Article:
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Pentax K10D | Digital Camera Review | Control
The Pentax K10D is nice and compact and is great for street photography if combined with the pancake lenses. It feels fine in your hand and you can get a good firm hold on it thanks to the sturdy grip. It's a good weight; not too light, not too heavy. It's just right and very comfortable to carry. The operation is logical for straightforward photography. The main switch around the shutter release is well positioned and the dials are located perfectly within reach of your fingers. I really had to get used to the position of all the buttons.
Pentax K10D | Digital Camera Pentax K10D | Digital Camera
Pentax K10D SLR camera - Viewfinder
During the test period, the Pentax K10D became a very pleasant companion that I liked to take along on tours of the city. The viewfinder is not very big, but is comfortable enough and a lot better than many others. Unfortunately the eleven focus points cannot always be easily seen. There is not much to say about the rest. A lot of information is shown on the viewfinder. The ISO value is shown on the viewfinder in the Sv and TAv setting. This can be at the expense of the image counter. It is a pity that both cannot be shown at the same time. The image counter is also sacrificed to the ISO in the secondary LCD.

Pentax K10D DSLR - Shutter release & Auto focus
You can take a photo almost immediately after turning on the camera. The shutter delay is extremely short. If you press in the release shutter, you hear a rather piercing sound. The auto focus reacts very quickly but is not top of the league. It would go a lot quicker with the ultrasonic motor in a lens. You can also activate the auto focus with the special AF-button on the rear of the camera. You cannot remove the auto focus from the shutter release and only fix the exposure. This is a pity as it is very handy to be able to disconnect these two in some situations. To lock the exposure, you must press in a small button. I thought the positioning of this button was rather unhandy - it is totally to the side of the camera and I had to keep looking for it. It is not as if you can find the button intuitively. Placing it between the dial and the viewfinder would have been more logical. Of course, its just a matter of getting used to it.

Pentax K10D camera - Function button to enter the speed menu
The same goes for the function button which brings you to the speed menu. I kept missing this as well, thanks to its location. It's an important dial because you use it to set essential things like image speed, white balance, sensitivity and flash setting. These are all things that a semi-pro will use regularly. I would have preferred separate buttons for the functions. It would have been possible with a bit of reorganisation. The function dial should be given a more prominent position in any case. But ok, when you have used it for a while and become used to it, you will be able to find the buttons blindfold.
Pentax K10D digital SLR - Depth of field control button
The preview option accessed by using the depth of field control button was surprisingly good. You can both find and access depth of field in both the viewfinder and screen. With the latter, you can zoom in on the picture and call up a histogram to check the exposure. It is an improvement on the K100D, which could not zoom in. The depth of field control button can also be used to see a preview of the white balance. This also allows you to assess the colour temperature properly. If you are used to a saturated picture on the monitor, that is. It is a typical Pentax thing, but personally, I would prefer a bit less saturated reproduction. You can also see what the white balance does when you have taken a photo. The changes can be seen on an already existing photo also without the changes. I noticed that I used it more than I had expected to. This is a handy, effective functionality.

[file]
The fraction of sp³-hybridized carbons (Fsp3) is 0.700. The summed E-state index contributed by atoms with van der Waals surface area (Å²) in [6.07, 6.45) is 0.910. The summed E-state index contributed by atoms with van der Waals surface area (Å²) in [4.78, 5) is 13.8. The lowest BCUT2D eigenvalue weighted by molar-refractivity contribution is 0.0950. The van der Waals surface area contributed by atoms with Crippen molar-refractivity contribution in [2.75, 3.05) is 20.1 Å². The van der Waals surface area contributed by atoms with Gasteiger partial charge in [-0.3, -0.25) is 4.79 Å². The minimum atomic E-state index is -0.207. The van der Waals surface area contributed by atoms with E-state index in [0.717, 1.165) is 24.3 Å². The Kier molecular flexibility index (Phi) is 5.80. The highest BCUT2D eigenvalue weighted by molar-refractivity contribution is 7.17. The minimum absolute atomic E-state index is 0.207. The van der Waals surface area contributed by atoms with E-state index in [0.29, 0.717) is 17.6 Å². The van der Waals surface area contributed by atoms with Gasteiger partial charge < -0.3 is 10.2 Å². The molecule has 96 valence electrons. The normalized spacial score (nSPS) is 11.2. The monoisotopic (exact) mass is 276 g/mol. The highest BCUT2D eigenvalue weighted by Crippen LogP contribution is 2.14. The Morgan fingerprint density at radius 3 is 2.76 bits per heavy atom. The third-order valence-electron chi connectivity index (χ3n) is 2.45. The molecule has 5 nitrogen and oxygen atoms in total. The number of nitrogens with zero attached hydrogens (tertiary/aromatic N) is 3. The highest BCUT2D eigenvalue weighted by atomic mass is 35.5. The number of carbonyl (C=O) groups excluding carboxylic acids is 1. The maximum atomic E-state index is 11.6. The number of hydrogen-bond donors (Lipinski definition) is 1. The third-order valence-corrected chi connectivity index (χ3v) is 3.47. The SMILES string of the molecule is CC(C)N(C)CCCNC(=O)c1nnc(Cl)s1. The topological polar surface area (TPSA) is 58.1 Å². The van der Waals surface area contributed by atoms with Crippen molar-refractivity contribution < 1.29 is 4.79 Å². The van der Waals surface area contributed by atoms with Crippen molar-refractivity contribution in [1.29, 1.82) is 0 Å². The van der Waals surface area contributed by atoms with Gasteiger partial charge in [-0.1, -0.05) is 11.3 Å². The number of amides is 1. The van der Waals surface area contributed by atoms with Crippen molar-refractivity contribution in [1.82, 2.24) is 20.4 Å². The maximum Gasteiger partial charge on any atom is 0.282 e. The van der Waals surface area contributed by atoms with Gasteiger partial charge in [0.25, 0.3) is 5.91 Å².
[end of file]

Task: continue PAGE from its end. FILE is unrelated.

Pentax K10D d-SLR camera - Exposure programs
The exposure programs are unique to Pentax and set it apart from the competition. The familiar Hyper program enables you to alter aperture and shutter speed easily in the P setting without having to adjust the exposure. It is almost the only setting you need. By pressing the green button on top of the camera, everything goes back to how the factory programmed it. The same button enables you to let the camera choose shutter speed and/or aperture in the manual setting. You can choose to lock both values in the menu. It's perfect! If you use the AE-L key in the manual setting, you can change aperture or shutter speed, and the camera will adjust the other value to obtain identical exposure.

Pentax K10D reflex camera - Exposure sensitivity
The fact that Pentax has used sensitivity to arrange exposure in the K10D is truly excellent. This variable is often missed or only used in an emergency, but is perfect for setting things. The Pentax K10D is the first camera to have a sensitivity priority, called Sv (Sensitivity value). Just choose the sensitivity you want to work with and the camera will arrange shutter speed and aperture. It's like putting a different film in the camera. The shutter speed/aperture priority (TAv) is extremely clever. The photographer chooses the shutter speed and aperture and the camera arranges the sensitivity itself. I used this setting a lot - it understands how a photographer thinks. I didn't mind the sensitivity being raised considerably sometimes as a bit of noise won't do any harm. Way back in my analogue days, I even used to underexpose films and push to get a bit more grain.
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